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Accession IconSRP073396

Transcriptional regulatory dynamics drive coordinated metabolic and neural response to social challenge in mice. [RNA-Seq data set]

Organism Icon Mus musculus
Sample Icon 81 Downloadable Samples
Technology Badge IconIllumina HiSeq 2500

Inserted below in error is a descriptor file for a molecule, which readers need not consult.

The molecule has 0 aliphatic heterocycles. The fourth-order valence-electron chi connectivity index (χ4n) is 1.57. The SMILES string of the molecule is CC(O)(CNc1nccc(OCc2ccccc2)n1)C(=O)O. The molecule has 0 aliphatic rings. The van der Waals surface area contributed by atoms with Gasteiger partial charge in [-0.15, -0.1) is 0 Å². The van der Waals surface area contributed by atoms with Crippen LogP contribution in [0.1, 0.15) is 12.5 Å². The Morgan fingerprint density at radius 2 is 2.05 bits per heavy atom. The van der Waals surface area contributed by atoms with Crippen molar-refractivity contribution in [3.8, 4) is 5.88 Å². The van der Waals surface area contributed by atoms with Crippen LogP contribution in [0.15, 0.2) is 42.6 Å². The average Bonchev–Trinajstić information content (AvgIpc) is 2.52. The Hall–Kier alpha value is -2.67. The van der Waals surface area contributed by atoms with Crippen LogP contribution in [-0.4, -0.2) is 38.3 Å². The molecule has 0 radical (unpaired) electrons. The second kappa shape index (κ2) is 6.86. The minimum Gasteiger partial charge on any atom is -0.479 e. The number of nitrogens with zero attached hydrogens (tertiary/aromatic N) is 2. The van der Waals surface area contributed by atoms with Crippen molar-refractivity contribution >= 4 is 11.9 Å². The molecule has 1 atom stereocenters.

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Agonistic encounters with conspecifics are powerful effectors of future behavior that evoke strong and durable neurobiological responses. We recently identified a deeply conserved “toolkit” of transcription factors (TFs) that respond to social challenge across diverse species in coordination with distinct conserved signatures of energy metabolism and developmental signaling. To further characterize this response and its transcriptional drivers in mice, we examined gene expression and chromatin landscape in the hypothalamus, frontal cortex, and amygdala of socially challenged and control animals over time. The data revealed a complex spatiotemporal pattern of metabolic, neural, and developmental transcriptomic signatures coordinated with significant shifts in the accessibility of distally located regulatory elements. Transcriptional regulatory network and motif analyses revealed an interacting network of TFs correlated with differential gene expression across the tissues and time points we assayed, including the early-acting and conserved regulator of energy metabolism and development, ESRRA. Cell-type deconvolution analysis attributed the early metabolic activity implicated by our transcriptomic analysis primarily to oligodendrocytes and the developmental signal to neurons, and we confirmed the presence of ESRRA in both oligodendrocytes and neurons throughout the brain. To assess the role of this nuclear receptor as an early trigger of this coordinated response, we used chromatin immunoprecipitation to map ESRRA binding sites to a set of genes involved in metabolic regulation and enriched in challenge-associated differentially expressed genes. Together, these data support a rich model linking metabolic and neural responses to social challenge, and identify regulatory drivers with unprecedented tissue and temporal resolution. Overall design: Territory-holding resident mice were males from the C57BL/6J strain co-housed with females to establish a territory. Intruder mice were males from the BALB/C strain. Animals were housed in a 12L:12D animal room until the resident-intruder paradigm was undertaken. Before behavior work, male C57BL/6J animals were cohoused with members of the same sex for two weeks, housed alone for a week, and then housed with a single C57BL/6J female for a week to establish a territory. Thus, before behavior work, the animals were allowed to habituate to our animal facility for four weeks. Three hours before testing, females were removed from the resident males’ cages. Immediately before the trial, residents’ cages were inserted into a blank-walled chamber. For experimental mice, we introduced unfamiliar intruder BALB/cJ male mice. Intruders were contained within a stainless steel wire ~1cm mesh cage to prevent animals from making contact and injuring one another. Control animals were exposed to the same cage, but containing a paper cup instead of an intruder mouse. The cages were removed in both intruder and control conditions after five minutes. After exposure to the intruder or control stimulus, resident animals were allowed to sit in a dark and quiet place for either 30 minutes, 60 minutes, or 120 minutes. Residents were then immediately euthanized by cervical dislocation. As soon as animals were euthanized, we extracted three brain regions of interest from our animals: frontal cortex, hypothalamus, and amygdala. This yielded tissue samples from which RNA was extracted. The RNA samples were pooled to generate libraries for sequencing. For control mice there were 5 replicates for all combinations of time after stimulus (30, 60, 120 minutes) and brain region (frontal cortex, hypothalamus, amygdala) except for hypothalamus from control mice after 30 minutes (3 replicates) and for frontal cortex from control mice after 120 minutes (6 replicates). For experimental mice there were 5 replicates for all combinations of time after stimulus (30, 60, 120 minutes) and brain region (frontal cortex, hypothalamus, amygdala) except for frontal cortex from experimental mice after 120 minutes (6 replicates).
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